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What Happened to the Rose Ceremony?

Nick knows what he doesn’t want, and he still hasn’t said goodbye to Corinne. Plus, awards from Episode 7.


There are only two good sports in the world. One is that awesome handball thing from the Olympics. The other is The Bachelor, a show that features 30 women competing to gain as many Instagram followers as they can before they’re eliminated by a slightly-above-average guy who once got dumped on national television. This season is the best yet, because the Bachelor, Nick Viall, got dumped on The Bachelorette … twice! Every week we’ll be telling you who, uh, rose to the occasion. So read along — we actually are here to make friends!

Biggest Failure: Corinne

The Bachelor does a great job of building up individual moments. At the end of the first episode, we still barely knew Corinne, but in the post-episode promo, she told us that her sex abilities were “top-notch,” and that “my heart is gold, but my vagine is platinum.” It also showed her sneaking into Nick’s room late at night, leaving us to wonder what this Borat-impersonating seductress just might do.

Monday night, we got the answer. Corinne snuck over to Nick’s room in an attempt to seal a space in the final four with a late-night booty call. They go into a bedroom, and Sex Music begins to play as we hear the dirty talk captured by the microphones they’ve forgotten to take off.

Note Nick’s dirty talk: “You are very attractive.” We already knew he was the worst dirty talker of all time, and he’s somehow getting worse.

Anyway, things seem to be getting hot and heavy. But then Nick puts a halt to the buildup, citing a previous mistake: Two years ago, he was in Corinne’s shoes as a contestant on The Bachelorette, and he snuck over in the middle of the night and had sex with Kaitlyn. He cites the drama that caused, and decides that having sex at this juncture in the competition wouldn’t be fair to his relationship with Corinne and his relationships with the remaining contestants. He says goodbye to Corinne, who is so distraught that she walks by an automatic door that opened for her and goes out a manual exit instead.

Watching her walk past that door was the most stressful thing I’ve seen since this. Remember: This is a woman who proudly never does any chore that her maid Raquel can do.

The payoff of the season-long wait for this moment was worth it. (Well, except for Corinne and Nick, for whom it was the opposite of satisfying.) Corinne is the ultimate reality-show villain. She’s mean, she’s entitled, she’s dramatic, she says and does things that regular humans wouldn’t think of doing. She’s so universally hated that rooting for her is a sin worthy of an insulting sign at a sports game.

Everybody on The Bachelor is trying to be attractive enough to entice the Bachelor, but everybody agrees not to act on the mutual physical attraction. Corinne is tipping the playing field by bringing sex into the game. Her cocksure confidence that she’s going to pull it off with no repercussions makes it infuriating.

But what makes it satisfying is that she isn’t particularly good at seduction. Her game worked once, when she got a rose after asking Nick to hold her breasts at a photo shoot. The other times — the time she approached Nick wearing a trench coat (?) and poured whipped cream on herself (???), the time she acquired a bouncy castle (?????) for the purpose of near-nude straddling, and of course, this time — didn’t lead to any, um, immediate gratification. It was meant to be irritating to see Corinne coast past more likable candidates because she was willing to be a bit more risqué, and we’re supposed to feel happy when Corinne is rejected.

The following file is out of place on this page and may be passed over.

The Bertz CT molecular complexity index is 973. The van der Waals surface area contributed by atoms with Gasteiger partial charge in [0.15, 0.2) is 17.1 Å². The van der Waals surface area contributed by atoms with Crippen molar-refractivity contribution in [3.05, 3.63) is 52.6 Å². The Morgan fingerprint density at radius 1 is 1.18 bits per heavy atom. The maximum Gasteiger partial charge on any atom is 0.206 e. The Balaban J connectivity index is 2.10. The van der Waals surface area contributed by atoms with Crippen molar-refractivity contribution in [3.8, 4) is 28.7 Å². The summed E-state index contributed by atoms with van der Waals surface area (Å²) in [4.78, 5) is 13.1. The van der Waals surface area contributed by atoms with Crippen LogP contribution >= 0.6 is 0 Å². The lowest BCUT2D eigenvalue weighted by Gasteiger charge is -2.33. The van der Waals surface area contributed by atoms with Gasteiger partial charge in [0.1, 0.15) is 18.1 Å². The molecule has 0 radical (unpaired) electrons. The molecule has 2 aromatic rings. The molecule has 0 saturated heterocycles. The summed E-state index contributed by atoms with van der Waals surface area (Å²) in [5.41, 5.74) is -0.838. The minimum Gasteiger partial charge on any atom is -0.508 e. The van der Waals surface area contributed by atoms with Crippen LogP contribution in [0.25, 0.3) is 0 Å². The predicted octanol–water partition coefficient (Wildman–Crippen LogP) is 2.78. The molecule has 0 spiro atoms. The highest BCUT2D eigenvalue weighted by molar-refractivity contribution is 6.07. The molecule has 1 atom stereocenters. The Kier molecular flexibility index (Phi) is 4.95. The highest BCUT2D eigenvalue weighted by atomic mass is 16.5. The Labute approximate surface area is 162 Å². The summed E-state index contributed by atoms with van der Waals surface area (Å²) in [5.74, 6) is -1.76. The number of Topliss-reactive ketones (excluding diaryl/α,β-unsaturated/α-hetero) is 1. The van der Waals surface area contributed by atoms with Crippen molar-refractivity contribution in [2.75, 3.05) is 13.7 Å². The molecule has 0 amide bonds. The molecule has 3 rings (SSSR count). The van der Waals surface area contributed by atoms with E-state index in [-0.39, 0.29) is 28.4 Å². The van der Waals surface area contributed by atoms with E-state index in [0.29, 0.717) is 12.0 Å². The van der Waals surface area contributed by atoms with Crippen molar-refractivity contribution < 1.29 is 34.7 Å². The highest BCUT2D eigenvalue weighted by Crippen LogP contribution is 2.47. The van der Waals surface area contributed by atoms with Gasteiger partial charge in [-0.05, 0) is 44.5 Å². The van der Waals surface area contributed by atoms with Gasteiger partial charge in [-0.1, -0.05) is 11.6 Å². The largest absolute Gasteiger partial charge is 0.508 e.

Of course, this is all profoundly dumb. In two episodes, every remaining contestant will spend a night with Nick in the “fantasy suite,” and ABC’s producers will show the door closing on a bedroom and some fireworks exploding. Think about how strange it is that Nick doesn’t want to stir up drama by having sex with a contestant now, knowing full well that he can have sex with anybody he wants in two weeks and nobody will call him out on it. The show casts sex in the fantasy suite as something to be expected, which probably occasionally forces the hand of contestants who might not be ready, while also making any sex before then seem taboo. For all Corinne’s eccentricities, wanting to have sex with Nick is the most normal thing about her, but it’s ultimately the thing the show uses to make her look the worst.

Bravest Move/Biggest Dummy: Nick

I’m a coward. I’ve never broken up with a girl. I’ve ghosted on girls, I’ve been an asshole to girls until they’ve broken up with me, and, of course, I have been dumped for just being myself. But I’ve never been able to work up the courage to dump somebody.

Nick often has it easy. He’s on a television show where he’s expected to break up with 29 women. He’s given deadlines for dumping women in the form of rose ceremonies, where Chris Harrison is the one who does the dirty work by informing everybody without roses that it’s time for them to leave.

Except Nick has now skipped out on two straight rose ceremonies. He’s dumped six women, a fifth of the cast, including the past four women eliminated, in settings where nobody was expecting to be eliminated: He dumped Liz, Dominique, and Jasmine G. on group dates when they brought up issues to him, and last week he dumped Danielle L. after she won her two-on-one date. In the previous episode, he seemed to be breaking up with women haphazardly; this week it seemed a little bit more planned. He dumped Danielle M. during their one-on-one date after having had several hours to think about it, then he went to the women’s house to tell Kristina she wouldn’t be getting a hometown date.

I should applaud Nick for his boldness. There’s no good time for a breakup, so he’s being decisive and saving women the indignity of being dumped in front of other contestants while also giving himself an opportunity to explain his feelings.

But the good thing he’s doing also makes him look like an asshole. The rose ceremonies provide opportunities for clean, understandable breaks. Instead, Nick is opting for the most uncomfortable route. Danielle’s exit was heartbreaking — Nick: “You’re great.” Danielle: “Not great enough …” — and we felt for Kristina when she said Nick hadn’t given her a fair chance.